seduce me with ur history knowledge
Fashion! Put It All On Me ➝ Georges Hobeika f/w 2014-15 [I/II]
Prague, Czech Republic (by principessarosy)
"You could pretend that Guenever was a sort of man-eating lioncelle herself, or that she was one of those selfish women who insist on ruling everywhere. In fact, this is what she did seem to be to a superficial inspection. She was beautiful, sanguine, hot-tempered, demanding, impulsive, acquisitive, charming - she had all the proper qualities for a man-eater. But the rock on which these easy explanations founder, is that she was not promiscuous. There was never anybody in her life except Lancelot and Arthur. She never ate anybody except these. And even these she did not eat in the full sense of the word. People who have been digested by a man-eating lioncelle tend to become nonentities - to live no life except within the vitals of the devourer. Yet both Arthur and Lancelot, the people whom she apparently devoured, lived full lives, and accomplished things of their own.
She lived in warlike times, when the lives of young people were as short as those of airmen in the twentieth century. In such times, the elderly moralists are content to relax their moral laws a little, in return for being defended. The condemned pilots, with their lust for life and love which is probably to be lost so soon, touch the hearts of young women, or possibly call up an answering bravado. Generosity, courage, honesty, pity, the faculty to look short life in the face - certainly comradeship and tenderness - these qualities may explain why Guenever took Lancelot as well as Arthur. It was courage more than anything else - the courage to take and give from the heart, while there was time. Poets are always urging women to have this kind of courage. She gathered her rose-buds while she might, and the striking thing was that she only gathered two of them, which she kept always, and that those two were the best."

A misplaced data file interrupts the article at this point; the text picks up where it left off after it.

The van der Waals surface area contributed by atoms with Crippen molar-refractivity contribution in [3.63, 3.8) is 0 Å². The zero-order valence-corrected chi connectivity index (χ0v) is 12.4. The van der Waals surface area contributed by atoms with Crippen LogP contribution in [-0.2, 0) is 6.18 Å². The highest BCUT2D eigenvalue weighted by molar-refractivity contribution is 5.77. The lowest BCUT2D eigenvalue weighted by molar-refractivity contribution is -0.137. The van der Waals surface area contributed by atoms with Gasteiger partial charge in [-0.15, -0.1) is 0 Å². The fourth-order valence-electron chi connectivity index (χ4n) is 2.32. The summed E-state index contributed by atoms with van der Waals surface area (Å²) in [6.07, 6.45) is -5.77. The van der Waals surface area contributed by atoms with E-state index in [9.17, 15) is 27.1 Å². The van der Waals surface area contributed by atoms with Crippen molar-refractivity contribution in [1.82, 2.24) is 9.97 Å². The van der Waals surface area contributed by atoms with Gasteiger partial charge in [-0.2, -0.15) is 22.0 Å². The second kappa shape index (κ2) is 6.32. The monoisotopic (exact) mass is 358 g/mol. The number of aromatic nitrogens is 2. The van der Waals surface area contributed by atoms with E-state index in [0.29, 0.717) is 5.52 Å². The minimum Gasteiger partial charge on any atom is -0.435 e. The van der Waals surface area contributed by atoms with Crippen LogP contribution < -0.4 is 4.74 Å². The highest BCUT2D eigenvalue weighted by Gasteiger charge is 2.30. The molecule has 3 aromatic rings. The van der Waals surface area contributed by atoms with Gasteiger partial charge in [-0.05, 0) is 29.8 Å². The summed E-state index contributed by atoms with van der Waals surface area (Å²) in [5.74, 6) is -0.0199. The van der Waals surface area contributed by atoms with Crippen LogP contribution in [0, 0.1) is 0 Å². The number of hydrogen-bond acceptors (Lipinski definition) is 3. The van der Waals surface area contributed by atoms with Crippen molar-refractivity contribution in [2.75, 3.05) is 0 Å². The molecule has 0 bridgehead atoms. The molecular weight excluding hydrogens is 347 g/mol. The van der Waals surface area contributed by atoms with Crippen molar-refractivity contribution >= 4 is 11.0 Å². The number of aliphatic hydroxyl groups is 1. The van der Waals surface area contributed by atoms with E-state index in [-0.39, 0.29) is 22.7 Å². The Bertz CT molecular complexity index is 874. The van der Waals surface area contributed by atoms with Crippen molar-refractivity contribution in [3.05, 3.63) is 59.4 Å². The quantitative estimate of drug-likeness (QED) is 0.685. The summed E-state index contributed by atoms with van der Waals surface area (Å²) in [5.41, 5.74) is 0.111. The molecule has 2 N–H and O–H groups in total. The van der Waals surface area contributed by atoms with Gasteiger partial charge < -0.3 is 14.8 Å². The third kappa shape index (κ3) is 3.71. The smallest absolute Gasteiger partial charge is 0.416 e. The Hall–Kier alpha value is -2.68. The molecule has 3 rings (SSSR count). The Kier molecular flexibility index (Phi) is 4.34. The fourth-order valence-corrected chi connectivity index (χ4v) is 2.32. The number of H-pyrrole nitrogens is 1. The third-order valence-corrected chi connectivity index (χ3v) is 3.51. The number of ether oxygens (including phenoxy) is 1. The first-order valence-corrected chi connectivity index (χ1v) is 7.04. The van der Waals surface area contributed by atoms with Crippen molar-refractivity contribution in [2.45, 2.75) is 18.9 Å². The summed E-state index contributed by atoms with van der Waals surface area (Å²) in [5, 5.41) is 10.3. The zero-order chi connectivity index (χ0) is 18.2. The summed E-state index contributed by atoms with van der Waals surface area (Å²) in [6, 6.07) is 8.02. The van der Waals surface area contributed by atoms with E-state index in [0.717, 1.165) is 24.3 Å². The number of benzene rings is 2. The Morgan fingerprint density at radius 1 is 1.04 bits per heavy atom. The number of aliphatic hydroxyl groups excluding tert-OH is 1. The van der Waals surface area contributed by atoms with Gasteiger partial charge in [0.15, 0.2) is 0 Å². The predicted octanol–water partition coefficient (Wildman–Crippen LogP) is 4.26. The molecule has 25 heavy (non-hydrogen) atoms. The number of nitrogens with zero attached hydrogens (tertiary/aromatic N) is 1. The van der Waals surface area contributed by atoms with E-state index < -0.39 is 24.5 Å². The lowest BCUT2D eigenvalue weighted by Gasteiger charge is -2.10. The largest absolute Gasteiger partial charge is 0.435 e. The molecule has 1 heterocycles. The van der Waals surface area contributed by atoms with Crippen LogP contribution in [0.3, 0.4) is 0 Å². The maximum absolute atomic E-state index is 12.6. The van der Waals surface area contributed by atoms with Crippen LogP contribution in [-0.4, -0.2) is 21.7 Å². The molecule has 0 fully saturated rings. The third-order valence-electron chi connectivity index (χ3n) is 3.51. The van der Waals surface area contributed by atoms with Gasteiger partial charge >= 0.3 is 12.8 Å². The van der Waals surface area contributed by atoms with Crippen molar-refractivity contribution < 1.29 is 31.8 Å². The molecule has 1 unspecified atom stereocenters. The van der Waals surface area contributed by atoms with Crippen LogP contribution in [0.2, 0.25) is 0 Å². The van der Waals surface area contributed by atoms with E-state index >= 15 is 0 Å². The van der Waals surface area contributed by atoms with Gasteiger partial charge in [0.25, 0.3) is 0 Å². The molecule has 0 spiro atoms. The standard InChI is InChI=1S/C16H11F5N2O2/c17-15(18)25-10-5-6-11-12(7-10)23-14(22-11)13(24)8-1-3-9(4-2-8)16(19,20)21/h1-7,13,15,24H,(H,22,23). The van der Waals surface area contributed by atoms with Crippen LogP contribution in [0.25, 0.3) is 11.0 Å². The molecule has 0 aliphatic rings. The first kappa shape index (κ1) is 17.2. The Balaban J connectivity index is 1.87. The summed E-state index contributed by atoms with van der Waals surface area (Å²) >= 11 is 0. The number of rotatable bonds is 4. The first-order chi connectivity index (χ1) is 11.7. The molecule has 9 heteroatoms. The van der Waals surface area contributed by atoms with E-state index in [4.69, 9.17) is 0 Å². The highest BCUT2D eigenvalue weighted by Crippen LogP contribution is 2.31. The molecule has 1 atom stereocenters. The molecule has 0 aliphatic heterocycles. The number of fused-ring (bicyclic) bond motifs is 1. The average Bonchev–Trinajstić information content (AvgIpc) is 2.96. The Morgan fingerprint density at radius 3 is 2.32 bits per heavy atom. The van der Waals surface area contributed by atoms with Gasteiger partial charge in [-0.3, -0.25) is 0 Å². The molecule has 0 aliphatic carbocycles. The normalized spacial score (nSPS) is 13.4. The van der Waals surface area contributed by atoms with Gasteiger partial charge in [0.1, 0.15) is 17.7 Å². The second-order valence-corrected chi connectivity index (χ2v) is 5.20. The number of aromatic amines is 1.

T.H. White on Guenever, The Ill-Made Knight
Eilean Donan Castle, Scotland.
we can say for pretty sure that sophokles was thinking of aiskhylos when he composed his elektra, because he quotes him. elektra’s horrific command to orestes - hit her a second time, if you have the strength! - is a direct quotation of her father’s pitiful ‘again! i am hit a second time!’ it’s as if the whole family were there, knee-deep in blood, and elektra is killing her mother with her father’s words.
anne carson,preface to the elektra of euripides in ‘grief lessons: four plays’ (euripides, trans. anne carson)
i want realistic modern fantasy like
someone finding a dragon egg and livetweeting the process of trying to hatch it (with no prior knowledge on how a dragon egg should be hatched)
a guy selling an enchanted sword on craigslist
a tattoo artist who does spell runes but for really mundane stuff like conjuring a bound demonic pen or for summoning your keys
summoning a demon for the vine
selfies with mermaids
prank calling wizards
what if my needs were more lethal?
“I am made for autumn. Summer and I have a fickle relationship, but everything about autumn is perfect to me. Wooly jumpers, Wellington boot, scarves, thin first, then thick, socks. The low slanting light, the crisp mornings, the chill in my fingers, those last warm sunny days before the rain and the wind. Her moody hues and subdued palate punctuated every now and again by a brilliant orange, scarlet or copper goodbye. She is my true love.” ― Alys Fowler
"She herself is a haunted house. She does not possess herself; her ancestors sometimes come and peer out of the windows of her eyes and that is very frightening. She has the mysterious solitude of ambiguous states; she hovers in a no-man’s land between life and death, sleeping and waking."
—Angela Carter, “The Lady of the House of Love” from The Bloody Chamber and Other Stories